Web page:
Divorcist Reads Books about Divorce: The Divorce Colony

Header image of woman's lap with book and tea

We’re reading books about divorce

The Divorce Colony. We love reading books about divorce and OMG, dear readers, this was a fun one. As a fan of divorce, women doing it for themselves, and history, The Divorce Colony hit all the marks for me. My kudos to author April White who, as a senior editor at Atlas Obscura, is no stranger to finding fascinating stories in interesting places. 

When “going to Sioux Falls” meant something

The first thing you need to know is that there was once a time in American history when to get divorced, all (or “all”) a person–even a woman!–had to do was establish residency in Sioux Falls, Dakota (now South Dakota) for three months. Then a hop and a skip to the local courthouse was all you needed to make it official. The late 19th Century held a promise unlike any other for women in unhappy relationships. It was actually possible to take control of one’s life and dissolve one’s marriage. Spouses didn’t even need to show up. It was that simple!

Four women show us how

Author April White profiles four women of different socioeconomic backgrounds (all white, of course…women of color, as always, had more to overcome) with humanity and a bit of humor. It’s fascinating to read their stories. Their husbands were not so different from the husbands of our time: They carried on, had affairs, were boring, and murdered. Le plus ce change, oui?

Maggie, Mary, Blanche, and Flora

And the women? They weren’t so different from today, either. Maggie and Flora were rich and privileged. Mary was fairly upper crust but politically unhelpful for her husband’s family. And Blanche? Oh Blanche was a whole mood. “The murder’s wife” as she was referred to at the Cataract Hotel in Sioux Falls, has the most interesting story while being, for me, anyway, the most relatable. In a letter to her father, Flora wrote of Blanche that she “took the most dreary possible way of burying her sins.” Once divorced from the acquitted murder suspect, she “married a dreadful little man just to be virtuous for the first time.”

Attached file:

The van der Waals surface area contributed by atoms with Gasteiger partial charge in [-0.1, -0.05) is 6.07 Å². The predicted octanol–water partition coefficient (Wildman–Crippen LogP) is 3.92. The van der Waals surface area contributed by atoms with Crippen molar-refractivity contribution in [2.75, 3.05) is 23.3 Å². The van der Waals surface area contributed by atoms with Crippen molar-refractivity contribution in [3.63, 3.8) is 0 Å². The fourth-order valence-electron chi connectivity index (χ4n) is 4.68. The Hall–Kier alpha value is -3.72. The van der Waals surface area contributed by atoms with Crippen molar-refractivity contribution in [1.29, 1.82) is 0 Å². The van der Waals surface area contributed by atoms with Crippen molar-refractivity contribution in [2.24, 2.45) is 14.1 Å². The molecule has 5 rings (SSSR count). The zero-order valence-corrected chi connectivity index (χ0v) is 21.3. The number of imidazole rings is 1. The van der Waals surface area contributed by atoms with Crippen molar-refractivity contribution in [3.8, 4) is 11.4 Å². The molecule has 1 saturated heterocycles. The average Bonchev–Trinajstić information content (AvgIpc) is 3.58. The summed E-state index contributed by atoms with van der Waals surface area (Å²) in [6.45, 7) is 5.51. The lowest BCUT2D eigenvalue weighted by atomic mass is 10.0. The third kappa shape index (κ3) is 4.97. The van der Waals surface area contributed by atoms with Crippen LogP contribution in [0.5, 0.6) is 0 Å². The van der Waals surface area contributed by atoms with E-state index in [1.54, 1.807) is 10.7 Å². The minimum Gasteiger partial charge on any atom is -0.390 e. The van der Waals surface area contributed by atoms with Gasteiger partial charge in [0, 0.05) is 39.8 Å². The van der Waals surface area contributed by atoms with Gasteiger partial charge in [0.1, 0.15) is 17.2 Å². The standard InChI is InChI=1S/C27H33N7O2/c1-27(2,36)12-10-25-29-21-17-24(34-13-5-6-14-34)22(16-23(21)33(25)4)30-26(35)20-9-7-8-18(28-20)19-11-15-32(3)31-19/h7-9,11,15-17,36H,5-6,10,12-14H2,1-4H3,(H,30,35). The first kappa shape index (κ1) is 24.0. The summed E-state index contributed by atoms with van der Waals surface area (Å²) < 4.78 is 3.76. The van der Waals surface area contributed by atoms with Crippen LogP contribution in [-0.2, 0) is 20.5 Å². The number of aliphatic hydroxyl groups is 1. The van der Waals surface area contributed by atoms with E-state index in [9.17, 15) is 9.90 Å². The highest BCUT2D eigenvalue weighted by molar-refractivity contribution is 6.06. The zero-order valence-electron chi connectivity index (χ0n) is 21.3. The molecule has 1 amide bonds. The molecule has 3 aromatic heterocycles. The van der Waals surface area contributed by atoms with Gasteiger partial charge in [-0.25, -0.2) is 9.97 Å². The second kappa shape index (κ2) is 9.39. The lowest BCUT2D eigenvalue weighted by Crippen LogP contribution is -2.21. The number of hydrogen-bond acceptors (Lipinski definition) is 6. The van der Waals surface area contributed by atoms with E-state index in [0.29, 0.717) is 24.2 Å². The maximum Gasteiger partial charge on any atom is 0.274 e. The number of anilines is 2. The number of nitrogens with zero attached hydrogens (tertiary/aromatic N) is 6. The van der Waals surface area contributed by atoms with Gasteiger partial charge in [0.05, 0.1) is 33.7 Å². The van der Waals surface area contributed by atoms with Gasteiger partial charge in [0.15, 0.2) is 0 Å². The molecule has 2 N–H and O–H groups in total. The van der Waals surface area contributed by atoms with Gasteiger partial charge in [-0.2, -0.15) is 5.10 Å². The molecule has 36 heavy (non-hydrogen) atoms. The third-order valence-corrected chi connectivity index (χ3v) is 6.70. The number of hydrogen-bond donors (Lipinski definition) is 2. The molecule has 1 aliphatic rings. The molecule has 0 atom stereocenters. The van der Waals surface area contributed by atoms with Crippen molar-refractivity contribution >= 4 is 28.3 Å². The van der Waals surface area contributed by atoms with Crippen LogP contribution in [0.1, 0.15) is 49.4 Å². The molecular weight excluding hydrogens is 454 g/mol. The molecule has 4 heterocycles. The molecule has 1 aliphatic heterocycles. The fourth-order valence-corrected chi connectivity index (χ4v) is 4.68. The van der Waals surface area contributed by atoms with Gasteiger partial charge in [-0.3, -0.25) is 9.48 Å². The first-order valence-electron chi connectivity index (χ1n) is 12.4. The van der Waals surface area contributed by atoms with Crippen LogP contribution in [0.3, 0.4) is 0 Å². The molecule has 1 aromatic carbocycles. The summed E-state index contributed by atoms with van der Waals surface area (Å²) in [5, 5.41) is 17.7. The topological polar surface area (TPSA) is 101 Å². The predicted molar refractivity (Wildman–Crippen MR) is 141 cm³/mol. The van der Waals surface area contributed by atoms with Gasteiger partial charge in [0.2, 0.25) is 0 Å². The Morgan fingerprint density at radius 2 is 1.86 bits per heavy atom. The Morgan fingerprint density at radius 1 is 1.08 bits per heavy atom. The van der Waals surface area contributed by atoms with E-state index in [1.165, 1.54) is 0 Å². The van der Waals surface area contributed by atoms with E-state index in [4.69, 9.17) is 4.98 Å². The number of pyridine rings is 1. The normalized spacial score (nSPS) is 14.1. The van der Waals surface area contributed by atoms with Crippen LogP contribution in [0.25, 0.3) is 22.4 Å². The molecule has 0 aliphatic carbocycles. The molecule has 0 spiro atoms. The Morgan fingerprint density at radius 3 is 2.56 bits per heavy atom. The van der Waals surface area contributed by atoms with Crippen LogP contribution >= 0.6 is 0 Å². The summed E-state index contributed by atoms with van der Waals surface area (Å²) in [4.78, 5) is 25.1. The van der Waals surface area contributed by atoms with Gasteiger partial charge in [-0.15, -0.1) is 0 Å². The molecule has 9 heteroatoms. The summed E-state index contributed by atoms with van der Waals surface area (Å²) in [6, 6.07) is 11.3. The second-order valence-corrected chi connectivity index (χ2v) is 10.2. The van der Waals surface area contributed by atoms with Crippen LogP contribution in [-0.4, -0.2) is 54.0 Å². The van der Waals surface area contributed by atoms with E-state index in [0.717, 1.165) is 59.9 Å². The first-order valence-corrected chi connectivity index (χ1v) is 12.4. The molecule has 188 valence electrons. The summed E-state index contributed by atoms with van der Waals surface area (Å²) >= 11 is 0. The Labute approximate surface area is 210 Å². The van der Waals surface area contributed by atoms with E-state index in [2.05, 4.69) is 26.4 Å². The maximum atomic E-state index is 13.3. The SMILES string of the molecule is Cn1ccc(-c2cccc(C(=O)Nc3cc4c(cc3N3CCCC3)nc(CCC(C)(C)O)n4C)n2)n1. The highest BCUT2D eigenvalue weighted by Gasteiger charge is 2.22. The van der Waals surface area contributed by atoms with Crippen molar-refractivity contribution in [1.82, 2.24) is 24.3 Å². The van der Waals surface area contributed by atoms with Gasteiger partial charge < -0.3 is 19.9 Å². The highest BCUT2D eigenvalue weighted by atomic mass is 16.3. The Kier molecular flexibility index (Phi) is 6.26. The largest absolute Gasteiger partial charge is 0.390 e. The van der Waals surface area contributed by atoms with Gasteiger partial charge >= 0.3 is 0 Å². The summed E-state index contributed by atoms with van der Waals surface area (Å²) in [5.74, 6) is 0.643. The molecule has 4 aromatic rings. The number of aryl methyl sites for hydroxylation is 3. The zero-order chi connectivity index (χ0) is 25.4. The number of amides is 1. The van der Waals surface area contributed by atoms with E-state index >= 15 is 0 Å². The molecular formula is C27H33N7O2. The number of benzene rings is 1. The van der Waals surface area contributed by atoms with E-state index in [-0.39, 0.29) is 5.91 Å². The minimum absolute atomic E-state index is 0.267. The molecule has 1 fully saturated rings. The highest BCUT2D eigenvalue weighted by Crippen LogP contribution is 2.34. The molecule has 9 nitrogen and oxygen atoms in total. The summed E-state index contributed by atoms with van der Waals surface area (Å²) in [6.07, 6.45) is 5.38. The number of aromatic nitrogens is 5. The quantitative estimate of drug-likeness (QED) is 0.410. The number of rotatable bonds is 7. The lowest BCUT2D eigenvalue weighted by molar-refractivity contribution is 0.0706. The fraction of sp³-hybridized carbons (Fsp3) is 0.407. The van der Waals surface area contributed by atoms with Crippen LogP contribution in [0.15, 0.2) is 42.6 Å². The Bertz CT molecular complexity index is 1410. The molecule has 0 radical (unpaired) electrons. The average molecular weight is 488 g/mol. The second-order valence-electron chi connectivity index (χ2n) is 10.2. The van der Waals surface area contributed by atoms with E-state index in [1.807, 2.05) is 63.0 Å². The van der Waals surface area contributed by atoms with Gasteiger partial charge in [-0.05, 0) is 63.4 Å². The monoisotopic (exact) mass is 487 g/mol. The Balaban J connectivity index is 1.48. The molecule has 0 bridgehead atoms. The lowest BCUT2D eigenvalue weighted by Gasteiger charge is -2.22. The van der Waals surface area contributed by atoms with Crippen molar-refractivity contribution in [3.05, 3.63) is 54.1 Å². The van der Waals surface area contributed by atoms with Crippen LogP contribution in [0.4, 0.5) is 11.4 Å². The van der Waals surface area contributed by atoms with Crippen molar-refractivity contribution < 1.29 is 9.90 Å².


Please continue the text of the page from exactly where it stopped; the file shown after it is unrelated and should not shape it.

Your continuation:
Who among us hasn’t been there, right? Virtue isn’t all it’s cracked up to be. We can learn from Blanche and her fellow divorcees in many ways. Particularly obvious is that the ones who jumped straight into new relationships seem, then as now, to have found the least happiness.

But what really shines through in this book isn’t the similarities the people of this time period have with the unhappy couples of today, it’s that that old, even more fundamental truth: it’s always, always better to be rich when getting divorced.

Suffragette city?

Indeed, it was NOT! I loved White’s exploration of what key players in the women’s rights movements thought of divorce. She writes: “The question of divorce had vexed the women’s rights movement for decades. Though there was near-universal agreement among activists that the statutes governing the relations between husband and wife should not be shaped by men alone, there was little consensus on what those laws should say.”